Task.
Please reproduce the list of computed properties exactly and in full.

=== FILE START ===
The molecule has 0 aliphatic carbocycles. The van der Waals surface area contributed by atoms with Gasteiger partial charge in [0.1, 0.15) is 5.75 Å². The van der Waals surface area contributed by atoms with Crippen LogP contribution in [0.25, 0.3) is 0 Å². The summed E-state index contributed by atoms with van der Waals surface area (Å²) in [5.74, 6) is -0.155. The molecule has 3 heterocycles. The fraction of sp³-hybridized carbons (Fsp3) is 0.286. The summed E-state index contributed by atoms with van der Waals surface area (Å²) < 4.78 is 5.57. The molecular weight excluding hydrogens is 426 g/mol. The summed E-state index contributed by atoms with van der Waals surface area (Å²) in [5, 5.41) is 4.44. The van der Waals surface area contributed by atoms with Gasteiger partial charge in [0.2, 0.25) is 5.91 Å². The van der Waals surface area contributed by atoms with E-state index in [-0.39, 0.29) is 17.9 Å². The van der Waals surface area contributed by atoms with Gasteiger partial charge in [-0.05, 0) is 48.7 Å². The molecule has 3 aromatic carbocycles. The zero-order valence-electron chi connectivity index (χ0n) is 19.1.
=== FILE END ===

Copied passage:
The molecule has 0 aliphatic carbocycles. The van der Waals surface area contributed by atoms with Gasteiger partial charge in [0.1, 0.15) is 5.75 Å². The van der Waals surface area contributed by atoms with Crippen LogP contribution in [0.25, 0.3) is 0 Å². The summed E-state index contributed by atoms with van der Waals surface area (Å²) in [5.74, 6) is -0.155. The molecule has 3 heterocycles. The fraction of sp³-hybridized carbons (Fsp3) is 0.286. The summed E-state index contributed by atoms with van der Waals surface area (Å²) < 4.78 is 5.57. The molecular weight excluding hydrogens is 426 g/mol. The summed E-state index contributed by atoms with van der Waals surface area (Å²) in [5, 5.41) is 4.44. The van der Waals surface area contributed by atoms with Gasteiger partial charge in [0.2, 0.25) is 5.91 Å². The van der Waals surface area contributed by atoms with E-state index in [-0.39, 0.29) is 17.9 Å². The van der Waals surface area contributed by atoms with Gasteiger partial charge in [-0.05, 0) is 48.7 Å². The molecule has 3 aromatic carbocycles. The zero-order valence-electron chi connectivity index (χ0n) is 19.1.